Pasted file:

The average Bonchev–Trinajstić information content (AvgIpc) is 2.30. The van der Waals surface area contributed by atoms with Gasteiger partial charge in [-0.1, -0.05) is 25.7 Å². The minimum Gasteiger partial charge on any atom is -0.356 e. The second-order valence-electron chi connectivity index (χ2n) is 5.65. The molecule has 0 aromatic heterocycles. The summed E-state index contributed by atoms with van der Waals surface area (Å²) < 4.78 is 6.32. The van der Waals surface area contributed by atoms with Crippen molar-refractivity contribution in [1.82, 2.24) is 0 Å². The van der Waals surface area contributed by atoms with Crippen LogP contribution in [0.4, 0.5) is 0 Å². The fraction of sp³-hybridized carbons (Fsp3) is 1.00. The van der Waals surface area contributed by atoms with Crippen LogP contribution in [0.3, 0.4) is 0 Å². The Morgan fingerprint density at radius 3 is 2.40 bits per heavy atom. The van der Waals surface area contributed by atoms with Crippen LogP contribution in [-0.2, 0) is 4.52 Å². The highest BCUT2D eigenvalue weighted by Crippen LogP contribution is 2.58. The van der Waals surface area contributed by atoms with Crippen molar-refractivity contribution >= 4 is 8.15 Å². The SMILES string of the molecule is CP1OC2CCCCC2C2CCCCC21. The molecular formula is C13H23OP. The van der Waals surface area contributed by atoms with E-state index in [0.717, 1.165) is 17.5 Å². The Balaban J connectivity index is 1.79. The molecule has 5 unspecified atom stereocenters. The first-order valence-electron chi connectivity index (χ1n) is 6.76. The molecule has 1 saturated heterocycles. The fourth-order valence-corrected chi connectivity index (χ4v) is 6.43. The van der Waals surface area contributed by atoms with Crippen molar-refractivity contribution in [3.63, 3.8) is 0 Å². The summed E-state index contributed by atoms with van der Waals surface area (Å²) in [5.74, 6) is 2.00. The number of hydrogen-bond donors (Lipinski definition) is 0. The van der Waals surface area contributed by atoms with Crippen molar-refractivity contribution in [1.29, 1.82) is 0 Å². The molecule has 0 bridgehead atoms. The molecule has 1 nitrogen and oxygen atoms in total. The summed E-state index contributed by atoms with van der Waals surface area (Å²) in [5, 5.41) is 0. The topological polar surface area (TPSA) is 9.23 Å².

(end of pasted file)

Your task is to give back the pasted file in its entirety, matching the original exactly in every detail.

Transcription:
The average Bonchev–Trinajstić information content (AvgIpc) is 2.30. The van der Waals surface area contributed by atoms with Gasteiger partial charge in [-0.1, -0.05) is 25.7 Å². The minimum Gasteiger partial charge on any atom is -0.356 e. The second-order valence-electron chi connectivity index (χ2n) is 5.65. The molecule has 0 aromatic heterocycles. The summed E-state index contributed by atoms with van der Waals surface area (Å²) < 4.78 is 6.32. The van der Waals surface area contributed by atoms with Crippen molar-refractivity contribution in [1.82, 2.24) is 0 Å². The van der Waals surface area contributed by atoms with Crippen LogP contribution in [0.4, 0.5) is 0 Å². The fraction of sp³-hybridized carbons (Fsp3) is 1.00. The van der Waals surface area contributed by atoms with Crippen LogP contribution in [0.3, 0.4) is 0 Å². The Morgan fingerprint density at radius 3 is 2.40 bits per heavy atom. The van der Waals surface area contributed by atoms with Crippen LogP contribution in [-0.2, 0) is 4.52 Å². The highest BCUT2D eigenvalue weighted by Crippen LogP contribution is 2.58. The van der Waals surface area contributed by atoms with Crippen molar-refractivity contribution >= 4 is 8.15 Å². The SMILES string of the molecule is CP1OC2CCCCC2C2CCCCC21. The molecular formula is C13H23OP. The van der Waals surface area contributed by atoms with E-state index in [0.717, 1.165) is 17.5 Å². The Balaban J connectivity index is 1.79. The molecule has 5 unspecified atom stereocenters. The first-order valence-electron chi connectivity index (χ1n) is 6.76. The molecule has 1 saturated heterocycles. The fourth-order valence-corrected chi connectivity index (χ4v) is 6.43. The van der Waals surface area contributed by atoms with Crippen molar-refractivity contribution in [3.63, 3.8) is 0 Å². The summed E-state index contributed by atoms with van der Waals surface area (Å²) in [5.74, 6) is 2.00. The number of hydrogen-bond donors (Lipinski definition) is 0. The van der Waals surface area contributed by atoms with Crippen molar-refractivity contribution in [1.29, 1.82) is 0 Å². The molecule has 0 bridgehead atoms. The molecule has 1 nitrogen and oxygen atoms in total. The summed E-state index contributed by atoms with van der Waals surface area (Å²) in [5, 5.41) is 0. The topological polar surface area (TPSA) is 9.23 Å².